# 4 Books, Art of art: literature, music, dance, visual arts
The Four-Footed Lovers. Frank Albertsen. Lizbeth Bullock Humphrey (Illustrator). Lee and Shepard, Boston, New York, 1875. "Bunn, who showed Bossy and Bunny the way home when they were lost, was, for the most part, a chippery, happy squirrel. His two sisters, Teena and Fara, liked quite as well to be with him as with his big brother Whisker..."
In the Loge (1878). Mary Stevenson Cassatt (American, Impressionism, 1844-1926). Oil on canvas. Museum of Fine Arts, Boston. The canvas depicts a fashionable lady dressed for an afternoon performance at the Comedie Français, a theater in Paris. The lady peers avidly through her opera glasses. At upper left, a man trains his gaze upon her. Cassatt explores the very act of looking, breaking down the traditional boundaries between the observer and the observed, the audience and the performer.
An Afternoono on the Porch (c.1895). Vittorio Matteo Corcos (Italian, 1859-1933). Oil on canvas. In Paris Corcos spent time at the studio of Léon Bonnat, portrait painter to the Parisian upper middle class and he successfully became part of elite art circles. He chose fashionable themes: female portraits, scenes of modern life, sophisticated interiors painted in vibrant colors and fluid brushstrokes, works in the style of Boldini and De Nittis.
A profile of a woman looking at the stars. Alois Heinrich Priechenfried (Austrian, 1867-1953). Oil on canvas. A contemporary of the acclaimed genre artist Isidor Kaufmann. Priechenfried was a student of Christian Gripenkerl at the Vienna Academy of Art. He achieved much success in Vienna for his depictions of shtetl life.
Five Sinister Characters. Raymond Chandler. New York: Avon Book Company, . Octavo, pictorial wrappers. First edition. Avon Murder Mystery Monthly #28. Digest size format, Collects five stories; "I’ll Be Waiting," "The King in Yellow," "Pearls Are a Nuisance," "Red Wind" and "Trouble Is My Business."
Dame am Spinett (1871). Hans Makart (Austrian, 1840–1884). Oil on canvas. Austrian Gallery Belvedere. The prince Von Hohenlohe provided Makart with an old foundry to use as a studio. He turned it into an impressive place full of sculptures, flowers, musical instruments, requisites and jewelry that he used to create classical settings for his portraits, mainly of women. Eventually his studio looked like a salon and became a social meeting point in Vienna.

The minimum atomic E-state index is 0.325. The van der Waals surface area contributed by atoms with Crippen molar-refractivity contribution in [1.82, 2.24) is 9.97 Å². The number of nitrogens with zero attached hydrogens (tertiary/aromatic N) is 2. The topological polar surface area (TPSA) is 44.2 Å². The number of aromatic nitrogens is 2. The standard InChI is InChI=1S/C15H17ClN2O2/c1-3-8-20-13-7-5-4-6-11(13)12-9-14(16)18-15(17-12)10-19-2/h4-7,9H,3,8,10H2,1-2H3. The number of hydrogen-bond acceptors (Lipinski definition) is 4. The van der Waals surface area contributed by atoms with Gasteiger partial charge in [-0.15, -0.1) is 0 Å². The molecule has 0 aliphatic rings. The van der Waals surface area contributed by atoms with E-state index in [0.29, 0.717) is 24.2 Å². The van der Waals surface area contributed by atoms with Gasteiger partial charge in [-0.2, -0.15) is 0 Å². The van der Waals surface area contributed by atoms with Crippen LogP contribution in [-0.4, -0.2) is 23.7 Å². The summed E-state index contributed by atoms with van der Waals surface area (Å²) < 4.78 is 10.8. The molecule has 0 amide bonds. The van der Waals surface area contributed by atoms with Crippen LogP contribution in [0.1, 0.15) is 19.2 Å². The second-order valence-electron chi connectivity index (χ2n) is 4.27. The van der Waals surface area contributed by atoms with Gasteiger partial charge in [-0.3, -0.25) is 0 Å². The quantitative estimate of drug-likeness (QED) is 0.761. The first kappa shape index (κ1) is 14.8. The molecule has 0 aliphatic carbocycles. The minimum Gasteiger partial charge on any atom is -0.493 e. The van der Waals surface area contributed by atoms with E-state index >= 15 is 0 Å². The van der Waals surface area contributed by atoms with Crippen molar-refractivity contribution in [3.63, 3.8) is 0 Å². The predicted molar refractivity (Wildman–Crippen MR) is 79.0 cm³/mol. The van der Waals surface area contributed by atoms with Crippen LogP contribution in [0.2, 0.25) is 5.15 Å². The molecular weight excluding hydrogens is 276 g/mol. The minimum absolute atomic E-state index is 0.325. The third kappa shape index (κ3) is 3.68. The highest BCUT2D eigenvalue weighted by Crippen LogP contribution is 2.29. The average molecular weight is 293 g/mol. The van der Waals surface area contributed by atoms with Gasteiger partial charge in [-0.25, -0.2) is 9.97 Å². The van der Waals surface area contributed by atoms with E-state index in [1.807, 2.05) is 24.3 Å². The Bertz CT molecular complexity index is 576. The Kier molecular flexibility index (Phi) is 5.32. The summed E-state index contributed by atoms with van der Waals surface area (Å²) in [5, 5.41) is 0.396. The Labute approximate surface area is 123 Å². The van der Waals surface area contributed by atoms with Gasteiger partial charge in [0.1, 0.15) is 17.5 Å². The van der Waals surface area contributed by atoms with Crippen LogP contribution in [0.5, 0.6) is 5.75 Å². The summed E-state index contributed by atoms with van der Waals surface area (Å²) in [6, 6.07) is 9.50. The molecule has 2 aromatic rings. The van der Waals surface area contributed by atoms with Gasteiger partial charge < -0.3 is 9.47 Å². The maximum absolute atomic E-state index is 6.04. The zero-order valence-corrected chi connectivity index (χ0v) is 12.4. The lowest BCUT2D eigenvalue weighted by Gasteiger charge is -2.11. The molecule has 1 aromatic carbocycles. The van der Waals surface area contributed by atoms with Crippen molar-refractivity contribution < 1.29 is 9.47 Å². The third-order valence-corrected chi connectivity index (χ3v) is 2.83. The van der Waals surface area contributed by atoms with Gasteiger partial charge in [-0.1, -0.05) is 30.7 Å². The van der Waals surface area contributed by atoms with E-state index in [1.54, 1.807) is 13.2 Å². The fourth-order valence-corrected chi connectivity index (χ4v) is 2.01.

Paolo and Francesca (1863). Anselm Friedrich Feuerbach (German, 1829-1880). Oil on canvas....One day, to pass the time away, we read / of Lancelot— how love had overcome him. / We were alone, and we suspected nothing...When we had read how the desired smile / was kissed by one who was so true a lover, / this one, who never shall be parted from me, / While all his body trembled, kissed my mouth, / A Gallehault indeed, that book and he / who wrote it, too; that day we read no more...Dante, Inferno
Yekaterina Kondaurova in Diamonds from Balanchine's Jewels. Mariinsky Theatre. Photo by Gene Schiavone. Kondaurova joined the Mariinsky Ballet Company in 2001 and has been a Principal since 2012. "Yekaterina Kondaurova is a dancer of strong character. Not delicate, lacelike or porcelain-like, but etched in stone." -- Nezavisimaya Gazeta
His Favorite Model (c.188_). John Ferguson Weir (American, 1841-1926). Oil on canvas. Yale University Art Gallery. Up until the widespread use of photography, it was common for artists to use lay figures, elaborate jointed models, made of wood, to stand in place of the model. It was not practical or feasible to have a live sitting model for every hour needed to complete a painting. Here, the Pygmalion-like action of the figure adds levity.
Ballerina in green from Creative Illustration. Andrew Loomis. Viking Press, New York, 1947. Hardcover. First edition, first printing. Creative Illustration is considered Loomis's magnum opus, which was aimed primarily at the professional-level illustrator. Divided into seven sections: Line, Tone, Color, Telling the Story, Creating Ideas, Fields of Illustration, and Experimenting and Studies, this book is filled with instructions, tips, insider experiences, and incredible illustrations.
The Open Book. Elizabeth Adela Stanhope Forbes (1859–1912). Watercolour with bodycolour over pencil. Forbes studied drawing in her native Canada and in England. She later studied with William Merritt Chase at the Art Students League of New York. In 1882 she moved to Pont-Aven, Brittany, where she experimented with plein-air painting, a technique that impacted her future oeuvre.